NEW YORK , NY — There is a powerful movement underway for open video standards for the Web.  The biggest implementation will be seen very soon on Wikipedia where you will watch videos in an open source video application called Ogg Theora.

The imminent release of Firefox 3.5 will come with HTML 5, which allows video to be embedded into the Web page without the need for plug-in's. 

The World Wide Web Consortium (WC3), which has spearheaded the development of HTML 5, along with many in the open source movement, believe that there should be a free way to publish videos on the Web without the need to pay royalties to patent holders.

Last weekend, I attended the Open Video Conference and interviewed key thought leaders and executives from the Mozilla Foundation, Wikipedia, Kaltura, DailyMotion,, Adobe and others.  Oh, and we caught up with BoingBoing's Xeni Jardin too!

We will be publishing several of these videos over the next week or two.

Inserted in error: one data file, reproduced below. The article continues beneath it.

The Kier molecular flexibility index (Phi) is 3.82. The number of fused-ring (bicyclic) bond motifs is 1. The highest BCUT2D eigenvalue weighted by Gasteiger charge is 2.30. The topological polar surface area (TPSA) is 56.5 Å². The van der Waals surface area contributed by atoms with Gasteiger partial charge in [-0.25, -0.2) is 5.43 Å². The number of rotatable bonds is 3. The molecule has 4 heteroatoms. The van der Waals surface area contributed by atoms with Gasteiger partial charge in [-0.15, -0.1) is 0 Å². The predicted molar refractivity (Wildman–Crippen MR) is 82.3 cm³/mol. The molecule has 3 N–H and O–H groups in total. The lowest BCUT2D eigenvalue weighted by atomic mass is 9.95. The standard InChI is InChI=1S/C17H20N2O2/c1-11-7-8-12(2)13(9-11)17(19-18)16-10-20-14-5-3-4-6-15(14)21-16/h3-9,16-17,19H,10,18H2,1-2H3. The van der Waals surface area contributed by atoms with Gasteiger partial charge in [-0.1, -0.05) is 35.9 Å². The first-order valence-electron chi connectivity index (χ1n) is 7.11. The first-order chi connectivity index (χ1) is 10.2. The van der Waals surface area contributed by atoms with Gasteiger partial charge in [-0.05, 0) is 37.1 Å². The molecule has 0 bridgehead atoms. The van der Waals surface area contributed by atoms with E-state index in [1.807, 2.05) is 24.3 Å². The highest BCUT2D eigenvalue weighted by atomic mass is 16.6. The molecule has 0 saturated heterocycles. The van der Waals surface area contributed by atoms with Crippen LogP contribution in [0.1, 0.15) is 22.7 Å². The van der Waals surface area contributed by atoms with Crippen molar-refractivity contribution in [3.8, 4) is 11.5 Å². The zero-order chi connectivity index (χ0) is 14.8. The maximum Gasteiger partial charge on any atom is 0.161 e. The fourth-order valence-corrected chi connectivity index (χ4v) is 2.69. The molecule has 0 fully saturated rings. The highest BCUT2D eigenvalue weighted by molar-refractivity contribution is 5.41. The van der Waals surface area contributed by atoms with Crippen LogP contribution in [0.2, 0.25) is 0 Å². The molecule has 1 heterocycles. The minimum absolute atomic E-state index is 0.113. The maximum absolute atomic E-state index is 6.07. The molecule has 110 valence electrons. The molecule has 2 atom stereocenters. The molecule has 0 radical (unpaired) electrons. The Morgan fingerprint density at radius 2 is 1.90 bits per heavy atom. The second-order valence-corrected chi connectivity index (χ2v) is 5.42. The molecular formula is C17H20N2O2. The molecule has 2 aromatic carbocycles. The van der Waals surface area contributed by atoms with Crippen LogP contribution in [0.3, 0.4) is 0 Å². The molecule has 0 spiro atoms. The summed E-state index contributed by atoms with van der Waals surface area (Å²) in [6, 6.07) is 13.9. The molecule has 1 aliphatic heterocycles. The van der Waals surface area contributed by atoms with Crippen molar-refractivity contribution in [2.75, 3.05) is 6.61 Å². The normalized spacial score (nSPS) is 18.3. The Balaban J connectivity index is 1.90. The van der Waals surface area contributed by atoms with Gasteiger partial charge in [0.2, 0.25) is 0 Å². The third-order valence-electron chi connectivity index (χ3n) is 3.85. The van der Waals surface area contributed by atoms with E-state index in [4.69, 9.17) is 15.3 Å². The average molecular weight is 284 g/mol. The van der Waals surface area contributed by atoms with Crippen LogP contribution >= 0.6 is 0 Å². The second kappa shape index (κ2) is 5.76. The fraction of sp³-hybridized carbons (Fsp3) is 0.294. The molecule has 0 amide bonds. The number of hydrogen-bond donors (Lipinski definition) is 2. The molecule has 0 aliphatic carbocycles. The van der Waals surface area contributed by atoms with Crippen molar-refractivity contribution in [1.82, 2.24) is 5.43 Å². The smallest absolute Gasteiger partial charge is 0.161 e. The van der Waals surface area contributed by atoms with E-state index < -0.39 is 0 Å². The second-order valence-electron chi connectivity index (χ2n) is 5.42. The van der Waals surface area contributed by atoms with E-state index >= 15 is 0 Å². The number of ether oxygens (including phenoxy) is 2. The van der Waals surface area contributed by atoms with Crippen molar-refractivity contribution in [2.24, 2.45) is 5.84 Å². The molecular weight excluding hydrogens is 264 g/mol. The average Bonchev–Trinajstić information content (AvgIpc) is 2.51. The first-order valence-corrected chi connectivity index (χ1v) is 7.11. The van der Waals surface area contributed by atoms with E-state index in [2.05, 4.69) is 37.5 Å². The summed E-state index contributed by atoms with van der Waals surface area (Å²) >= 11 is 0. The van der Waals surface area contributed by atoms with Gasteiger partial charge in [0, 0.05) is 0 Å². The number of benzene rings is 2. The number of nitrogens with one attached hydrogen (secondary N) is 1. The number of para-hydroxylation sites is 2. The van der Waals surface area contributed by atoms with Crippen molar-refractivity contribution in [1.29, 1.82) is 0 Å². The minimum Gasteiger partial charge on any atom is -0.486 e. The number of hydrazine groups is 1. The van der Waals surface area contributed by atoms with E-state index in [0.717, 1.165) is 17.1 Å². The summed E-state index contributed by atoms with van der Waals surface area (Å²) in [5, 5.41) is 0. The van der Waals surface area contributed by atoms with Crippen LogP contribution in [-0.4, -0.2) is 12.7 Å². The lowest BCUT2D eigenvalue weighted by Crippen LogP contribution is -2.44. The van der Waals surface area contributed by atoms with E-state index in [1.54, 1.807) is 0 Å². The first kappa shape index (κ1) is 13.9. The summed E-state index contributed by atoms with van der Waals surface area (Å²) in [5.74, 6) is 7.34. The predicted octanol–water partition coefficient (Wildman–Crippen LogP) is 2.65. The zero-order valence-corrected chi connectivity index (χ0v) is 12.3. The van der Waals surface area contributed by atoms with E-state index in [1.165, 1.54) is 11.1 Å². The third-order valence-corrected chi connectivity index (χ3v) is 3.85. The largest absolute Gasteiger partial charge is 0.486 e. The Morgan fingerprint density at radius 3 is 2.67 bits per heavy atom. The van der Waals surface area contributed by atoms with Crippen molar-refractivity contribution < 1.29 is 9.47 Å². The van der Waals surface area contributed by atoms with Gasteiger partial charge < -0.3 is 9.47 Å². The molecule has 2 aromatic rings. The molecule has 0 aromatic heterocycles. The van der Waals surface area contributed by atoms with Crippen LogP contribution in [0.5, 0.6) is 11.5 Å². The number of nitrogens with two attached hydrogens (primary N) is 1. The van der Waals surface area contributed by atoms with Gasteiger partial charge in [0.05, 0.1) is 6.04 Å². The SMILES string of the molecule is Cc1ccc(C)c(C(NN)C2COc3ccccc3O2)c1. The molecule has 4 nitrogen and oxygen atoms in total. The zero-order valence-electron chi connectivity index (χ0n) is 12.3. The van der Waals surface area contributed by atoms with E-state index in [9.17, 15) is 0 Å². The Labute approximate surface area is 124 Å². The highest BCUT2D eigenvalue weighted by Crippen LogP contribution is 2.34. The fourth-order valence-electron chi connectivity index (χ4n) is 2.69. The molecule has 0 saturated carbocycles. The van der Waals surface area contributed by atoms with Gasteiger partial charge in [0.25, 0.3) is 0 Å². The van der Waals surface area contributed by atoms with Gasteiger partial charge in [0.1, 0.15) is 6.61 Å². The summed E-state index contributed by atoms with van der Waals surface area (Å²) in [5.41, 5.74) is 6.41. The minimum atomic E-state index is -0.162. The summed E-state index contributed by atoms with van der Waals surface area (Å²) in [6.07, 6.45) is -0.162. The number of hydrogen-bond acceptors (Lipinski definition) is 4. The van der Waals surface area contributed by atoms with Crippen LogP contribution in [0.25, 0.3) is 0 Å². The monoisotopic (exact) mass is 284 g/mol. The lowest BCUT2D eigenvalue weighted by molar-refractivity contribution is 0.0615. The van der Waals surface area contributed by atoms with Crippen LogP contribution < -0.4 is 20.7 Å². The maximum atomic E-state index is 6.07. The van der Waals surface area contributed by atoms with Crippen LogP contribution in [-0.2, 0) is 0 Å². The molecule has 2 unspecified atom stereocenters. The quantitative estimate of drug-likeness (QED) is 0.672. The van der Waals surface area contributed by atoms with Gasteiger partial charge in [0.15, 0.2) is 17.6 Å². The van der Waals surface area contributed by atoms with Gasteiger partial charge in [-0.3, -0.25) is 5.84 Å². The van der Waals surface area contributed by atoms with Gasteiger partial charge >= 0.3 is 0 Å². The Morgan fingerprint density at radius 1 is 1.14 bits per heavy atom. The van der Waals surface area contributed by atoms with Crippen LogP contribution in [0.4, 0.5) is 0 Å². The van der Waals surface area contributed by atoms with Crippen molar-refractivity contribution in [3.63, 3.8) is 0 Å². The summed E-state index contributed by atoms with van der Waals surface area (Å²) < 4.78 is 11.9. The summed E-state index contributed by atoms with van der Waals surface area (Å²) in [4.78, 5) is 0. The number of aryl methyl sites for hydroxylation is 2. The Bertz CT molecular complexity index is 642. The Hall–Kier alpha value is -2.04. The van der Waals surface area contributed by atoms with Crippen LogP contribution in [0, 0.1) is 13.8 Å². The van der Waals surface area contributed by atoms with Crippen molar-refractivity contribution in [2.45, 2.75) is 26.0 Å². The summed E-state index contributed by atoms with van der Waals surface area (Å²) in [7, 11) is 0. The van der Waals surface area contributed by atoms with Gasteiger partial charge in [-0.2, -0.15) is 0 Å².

As a primer, I thought it would be helpful to have our pal Mike Hudack, CEO and co-founder of, give us an overview of Ogg Theora and the importance of the open source movement.  I spoke with Mike at the conference on Saturday afternoon.

Liz Gannes published an excellent industry overview on open video on Sunday on NewTeeVee.  Stephen Shankland at CNET has an overview on the implications of Firefox 3.5 and HTML 5.

The latest beta version of Firefox 3.5 was released today, Betanews reports.

Here is a story by Michael Hickens on BNET about how HTML 5 will transform information technology  and how it could "undermine Google's business model."  Wow. 

Nearly two years ago, I interviewed Philippe Le Hegaret Architect Domain Leader of the World Wide Web Consortium on many of these topics. His visions are about come to fruition.  I have published this video on this post as well. You can find it below.

Mike says that it will take several years for this open video movement to take hold, but we need to be watching.

Andy Plesser, Executive Producer

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